We lost a Titan of Direct Response this past weekend, a marketing innovator of the highest order.
Joe Sugarman passed away last week and there has been an outpouring of posts, blogs, videos being shared in many corners of the marketing world…and it’s my turn today.
Fans, students and friends–along with marketers and copywriters who may have never heard of him– owe a debt of gratitude to this wonderful man.
Here are just some of the contributions and advances he added to our craft over the 8+ decades he spent on this planet:
- He invented and perfected the use of the 800 number for ordering from catalogs…which included creating the path for consumers to use credit cards for an 800 number purchase…and he also “perfected” the use of the “Batman Credit Card” (open loop…keep reading).
- He was one of the first marketers to create successful A/B list and market testing in media beyond direct mail.
- Using one of those mediums—newspapers—he pioneered the idea to test new products regionally and inexpensively before rolling out with them nationally (and before risking too much before he knew the potential).
- He was one of the first to use (and perfect) newspaper and magazine advertorials (there’s an example below). Every online marketer in the world has adapted this idea despite renaming it “native advertising.”
- He wrote one of the most important books about copywriting and human behavior (in the same league as Breakthrough Advertising and Influence) called Triggers. The “triggers” Joe identified are, “30 sales tools you can use to control the mind of your prospect to motivate, influence and persuade”. And those 30 do not include hypnotism, sleight of hand, bait and switch or less than scrupulous copy. They are based on how humans behave. Nothing wrong with that.
- He also wrote other books on copywriting…and media buying (e.g., direct mail, print, telemarketing, TV), which was everything available at the time he began his career. He was multichannel before it was a word…or fashionable.
- Oh…he also launched a catalog of high-tech gadgets that was Sharper Image before Sharper Image came to be…and came up with a little idea to sell sunglasses called BluBlockers that wasn’t so little. He sold over 20 million pairs (and they are still selling today).
(More on that phenomenon in a minute. I’m not exaggerating when I say BluBlockers are a modern-day hula hoop. But I don’t think the hula hoop got marketing like Joe…proof to come shortly.)
And Joe Sugarman was simply a great guy…always willing to share his wisdom with beginners and experts alike.
The picture below is priceless and gives you a still shot of Joe Sugarman in action…with lots more to come in this post with video links and more.
This pic is from the Titans of Direct Response event in 2014, when he showed off his quick wit and sense of humor on stage to the delight of the other speakers at the event. And trust me that the audience is laughing too.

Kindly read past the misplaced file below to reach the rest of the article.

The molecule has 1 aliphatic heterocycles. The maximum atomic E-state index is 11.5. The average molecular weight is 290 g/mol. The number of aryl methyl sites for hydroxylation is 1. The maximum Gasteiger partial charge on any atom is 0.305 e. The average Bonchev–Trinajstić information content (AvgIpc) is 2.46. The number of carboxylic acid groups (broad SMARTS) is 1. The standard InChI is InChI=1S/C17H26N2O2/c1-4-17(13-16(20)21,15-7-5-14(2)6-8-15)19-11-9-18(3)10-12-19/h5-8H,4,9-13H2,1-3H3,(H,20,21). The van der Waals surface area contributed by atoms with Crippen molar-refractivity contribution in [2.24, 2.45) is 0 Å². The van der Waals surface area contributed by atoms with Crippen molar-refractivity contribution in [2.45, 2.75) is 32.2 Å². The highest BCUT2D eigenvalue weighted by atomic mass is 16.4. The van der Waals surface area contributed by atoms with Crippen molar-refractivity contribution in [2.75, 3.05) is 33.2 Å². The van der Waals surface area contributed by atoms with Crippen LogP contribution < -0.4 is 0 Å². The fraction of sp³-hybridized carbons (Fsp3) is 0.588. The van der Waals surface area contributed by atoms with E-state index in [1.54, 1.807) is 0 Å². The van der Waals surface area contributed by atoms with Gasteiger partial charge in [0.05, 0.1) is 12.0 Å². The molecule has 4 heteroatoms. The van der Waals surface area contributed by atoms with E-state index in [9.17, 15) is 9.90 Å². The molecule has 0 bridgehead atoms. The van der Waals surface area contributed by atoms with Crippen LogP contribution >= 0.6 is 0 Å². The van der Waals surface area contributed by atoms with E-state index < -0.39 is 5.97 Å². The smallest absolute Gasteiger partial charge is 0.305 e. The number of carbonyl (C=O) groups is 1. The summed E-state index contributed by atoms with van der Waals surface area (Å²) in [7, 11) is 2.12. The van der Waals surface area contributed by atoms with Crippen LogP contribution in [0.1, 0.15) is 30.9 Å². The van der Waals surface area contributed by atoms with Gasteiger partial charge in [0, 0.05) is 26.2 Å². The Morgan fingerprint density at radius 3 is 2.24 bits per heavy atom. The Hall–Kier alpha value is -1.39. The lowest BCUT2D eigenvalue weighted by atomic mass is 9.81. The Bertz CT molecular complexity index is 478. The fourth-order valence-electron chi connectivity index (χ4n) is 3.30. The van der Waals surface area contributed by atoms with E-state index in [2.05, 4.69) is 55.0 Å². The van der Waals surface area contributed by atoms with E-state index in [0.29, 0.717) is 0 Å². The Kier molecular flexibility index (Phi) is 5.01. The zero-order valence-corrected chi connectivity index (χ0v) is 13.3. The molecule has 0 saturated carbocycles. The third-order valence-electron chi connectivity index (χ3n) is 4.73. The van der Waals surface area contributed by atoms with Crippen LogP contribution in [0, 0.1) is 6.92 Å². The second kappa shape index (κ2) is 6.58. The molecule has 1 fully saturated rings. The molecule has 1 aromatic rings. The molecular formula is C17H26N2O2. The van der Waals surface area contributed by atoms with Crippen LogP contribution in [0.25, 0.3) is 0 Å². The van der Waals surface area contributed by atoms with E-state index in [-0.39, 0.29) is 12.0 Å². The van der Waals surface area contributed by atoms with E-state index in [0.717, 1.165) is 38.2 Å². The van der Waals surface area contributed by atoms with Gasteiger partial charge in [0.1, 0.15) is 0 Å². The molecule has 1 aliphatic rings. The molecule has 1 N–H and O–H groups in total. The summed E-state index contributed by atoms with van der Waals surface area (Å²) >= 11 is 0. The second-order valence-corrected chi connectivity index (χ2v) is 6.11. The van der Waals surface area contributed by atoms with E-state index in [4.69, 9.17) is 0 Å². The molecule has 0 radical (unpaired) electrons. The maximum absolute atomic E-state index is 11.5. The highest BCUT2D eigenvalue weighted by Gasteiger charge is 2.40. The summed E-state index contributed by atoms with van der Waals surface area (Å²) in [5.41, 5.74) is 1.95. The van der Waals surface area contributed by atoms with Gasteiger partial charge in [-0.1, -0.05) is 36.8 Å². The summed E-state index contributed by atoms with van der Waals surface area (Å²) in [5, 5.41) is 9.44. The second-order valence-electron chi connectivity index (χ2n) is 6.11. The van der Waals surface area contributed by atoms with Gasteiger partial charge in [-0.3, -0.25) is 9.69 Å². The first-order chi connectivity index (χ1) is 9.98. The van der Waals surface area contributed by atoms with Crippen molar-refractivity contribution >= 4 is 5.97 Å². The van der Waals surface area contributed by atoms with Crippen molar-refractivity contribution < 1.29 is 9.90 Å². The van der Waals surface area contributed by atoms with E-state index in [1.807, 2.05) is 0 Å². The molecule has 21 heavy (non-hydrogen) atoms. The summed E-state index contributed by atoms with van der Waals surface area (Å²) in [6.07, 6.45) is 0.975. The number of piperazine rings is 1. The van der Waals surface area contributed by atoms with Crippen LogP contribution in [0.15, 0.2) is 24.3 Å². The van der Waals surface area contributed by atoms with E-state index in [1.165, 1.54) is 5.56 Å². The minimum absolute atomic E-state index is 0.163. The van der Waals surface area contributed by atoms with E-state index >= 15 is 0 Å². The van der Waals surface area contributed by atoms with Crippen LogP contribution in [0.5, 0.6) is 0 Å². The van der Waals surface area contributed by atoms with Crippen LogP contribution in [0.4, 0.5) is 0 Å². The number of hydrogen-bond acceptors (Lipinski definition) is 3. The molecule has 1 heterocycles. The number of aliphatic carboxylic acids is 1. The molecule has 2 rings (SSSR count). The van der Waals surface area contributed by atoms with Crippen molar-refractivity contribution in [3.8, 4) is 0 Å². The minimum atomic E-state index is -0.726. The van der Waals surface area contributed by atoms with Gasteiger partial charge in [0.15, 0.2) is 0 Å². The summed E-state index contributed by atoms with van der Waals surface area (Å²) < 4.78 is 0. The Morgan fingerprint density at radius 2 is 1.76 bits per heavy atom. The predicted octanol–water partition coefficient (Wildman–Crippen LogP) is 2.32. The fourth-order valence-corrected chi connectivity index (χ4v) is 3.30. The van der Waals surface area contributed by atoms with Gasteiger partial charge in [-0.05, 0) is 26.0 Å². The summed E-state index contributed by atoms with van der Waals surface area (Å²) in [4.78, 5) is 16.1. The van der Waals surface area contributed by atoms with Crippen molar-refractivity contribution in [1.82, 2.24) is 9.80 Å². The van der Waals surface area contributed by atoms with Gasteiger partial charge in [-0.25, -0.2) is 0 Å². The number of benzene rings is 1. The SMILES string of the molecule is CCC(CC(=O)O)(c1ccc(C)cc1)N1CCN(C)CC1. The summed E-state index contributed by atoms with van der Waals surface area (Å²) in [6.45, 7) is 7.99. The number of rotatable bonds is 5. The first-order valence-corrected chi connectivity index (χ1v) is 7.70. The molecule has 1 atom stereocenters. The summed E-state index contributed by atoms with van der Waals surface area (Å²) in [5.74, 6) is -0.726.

Joe is at the far right with the microphone…and you might recognize some of the other Titans. He obviously just said something very funny. 🙂
Thousands of others, are mourning the loss of Joe this week…but let’s also celebrate him now with some anecdotes, swipe copy and videos that will put words and pictures to the Joe Sugarman story…and educate and entertain you at the same time.
His catalog (“JS&A”) and mail order business:
Besides the game changing e-commerce innovations he instituted before there was e-commerce, with 800 numbers and credit cards, the products he sold were always engaging.
While reminiscing with copywriting legend John Carlton this past week about Joe, he said:
“The very first direct response product I ever bought was his negative ion generator from a full-page magazine ad in 1979. Would love to see that ad again. He single-handedly invented the model copy that built Sharper Image.”
Note to my online family: If anyone can get hold of that ad, send it to me and I will send it off to John…you will make the “Marketing Rebel” very happy. 🙂
And from direct mail historian and archivist, Denny Hatch:
Sugarman was the first to market a cordless telephone and digital watches to the masses.
His print ads in newspapers and magazines were everywhere you turned.
For example, if you traveled for business or pleasure back then, every issue of every in-flight magazine of every airline was certain to have two or three full-page ads for Sugarman’s goodies and high-tech gadgetry.
They were immediately obvious with bold, catchy headlines and long copy that grabbed the reader by the throat and would not let go.
My first “JS&A product” was a keychain with a digital clock inside a ball…sounds cheesy today but it was state-of-the-art in the 80’s.
And what I didn’t know then and I know now, cheesy or not, Joe tested it multiple times before putting it into the catalog.